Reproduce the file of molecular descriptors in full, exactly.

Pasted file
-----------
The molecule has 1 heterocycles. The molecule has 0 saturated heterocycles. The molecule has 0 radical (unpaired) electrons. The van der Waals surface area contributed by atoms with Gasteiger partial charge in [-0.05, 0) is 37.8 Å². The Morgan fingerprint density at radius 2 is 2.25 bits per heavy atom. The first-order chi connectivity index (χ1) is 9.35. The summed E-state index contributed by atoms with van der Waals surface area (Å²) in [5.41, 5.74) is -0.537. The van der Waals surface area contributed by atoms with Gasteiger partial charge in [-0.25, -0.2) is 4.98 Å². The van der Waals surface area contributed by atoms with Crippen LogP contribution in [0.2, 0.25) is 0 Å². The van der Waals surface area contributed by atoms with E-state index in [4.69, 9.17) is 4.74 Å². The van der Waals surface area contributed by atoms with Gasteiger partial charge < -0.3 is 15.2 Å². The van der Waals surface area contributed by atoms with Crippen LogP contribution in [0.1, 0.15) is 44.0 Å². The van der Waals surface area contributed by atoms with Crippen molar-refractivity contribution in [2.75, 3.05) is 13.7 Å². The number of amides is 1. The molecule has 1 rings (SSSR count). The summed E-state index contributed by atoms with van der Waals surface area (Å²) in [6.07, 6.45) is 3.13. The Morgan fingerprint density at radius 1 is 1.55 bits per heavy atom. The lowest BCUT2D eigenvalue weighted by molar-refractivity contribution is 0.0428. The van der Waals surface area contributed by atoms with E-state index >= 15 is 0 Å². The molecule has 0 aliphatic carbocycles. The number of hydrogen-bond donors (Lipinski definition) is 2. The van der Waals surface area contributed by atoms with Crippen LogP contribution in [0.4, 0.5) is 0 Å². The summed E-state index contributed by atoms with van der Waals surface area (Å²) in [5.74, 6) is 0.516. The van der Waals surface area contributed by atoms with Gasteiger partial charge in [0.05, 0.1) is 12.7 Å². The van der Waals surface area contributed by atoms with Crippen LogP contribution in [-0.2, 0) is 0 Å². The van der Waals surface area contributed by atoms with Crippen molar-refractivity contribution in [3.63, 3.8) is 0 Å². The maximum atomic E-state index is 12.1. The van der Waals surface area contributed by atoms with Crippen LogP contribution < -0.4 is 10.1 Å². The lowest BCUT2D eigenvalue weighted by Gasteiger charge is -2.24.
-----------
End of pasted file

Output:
The molecule has 1 heterocycles. The molecule has 0 saturated heterocycles. The molecule has 0 radical (unpaired) electrons. The van der Waals surface area contributed by atoms with Gasteiger partial charge in [-0.05, 0) is 37.8 Å². The Morgan fingerprint density at radius 2 is 2.25 bits per heavy atom. The first-order chi connectivity index (χ1) is 9.35. The summed E-state index contributed by atoms with van der Waals surface area (Å²) in [5.41, 5.74) is -0.537. The van der Waals surface area contributed by atoms with Gasteiger partial charge in [-0.25, -0.2) is 4.98 Å². The van der Waals surface area contributed by atoms with Crippen LogP contribution in [0.2, 0.25) is 0 Å². The van der Waals surface area contributed by atoms with E-state index in [4.69, 9.17) is 4.74 Å². The van der Waals surface area contributed by atoms with Gasteiger partial charge < -0.3 is 15.2 Å². The van der Waals surface area contributed by atoms with Crippen LogP contribution in [0.1, 0.15) is 44.0 Å². The van der Waals surface area contributed by atoms with Crippen molar-refractivity contribution in [2.75, 3.05) is 13.7 Å². The number of amides is 1. The molecule has 1 rings (SSSR count). The summed E-state index contributed by atoms with van der Waals surface area (Å²) in [6.07, 6.45) is 3.13. The Morgan fingerprint density at radius 1 is 1.55 bits per heavy atom. The lowest BCUT2D eigenvalue weighted by molar-refractivity contribution is 0.0428. The van der Waals surface area contributed by atoms with E-state index >= 15 is 0 Å². The molecule has 0 aliphatic carbocycles. The number of hydrogen-bond donors (Lipinski definition) is 2. The van der Waals surface area contributed by atoms with Crippen LogP contribution in [0.4, 0.5) is 0 Å². The summed E-state index contributed by atoms with van der Waals surface area (Å²) in [5.74, 6) is 0.516. The van der Waals surface area contributed by atoms with Gasteiger partial charge in [0.05, 0.1) is 12.7 Å². The van der Waals surface area contributed by atoms with Crippen LogP contribution in [-0.2, 0) is 0 Å². The van der Waals surface area contributed by atoms with Crippen molar-refractivity contribution in [3.63, 3.8) is 0 Å². The maximum atomic E-state index is 12.1. The van der Waals surface area contributed by atoms with Crippen LogP contribution < -0.4 is 10.1 Å². The lowest BCUT2D eigenvalue weighted by Gasteiger charge is -2.24.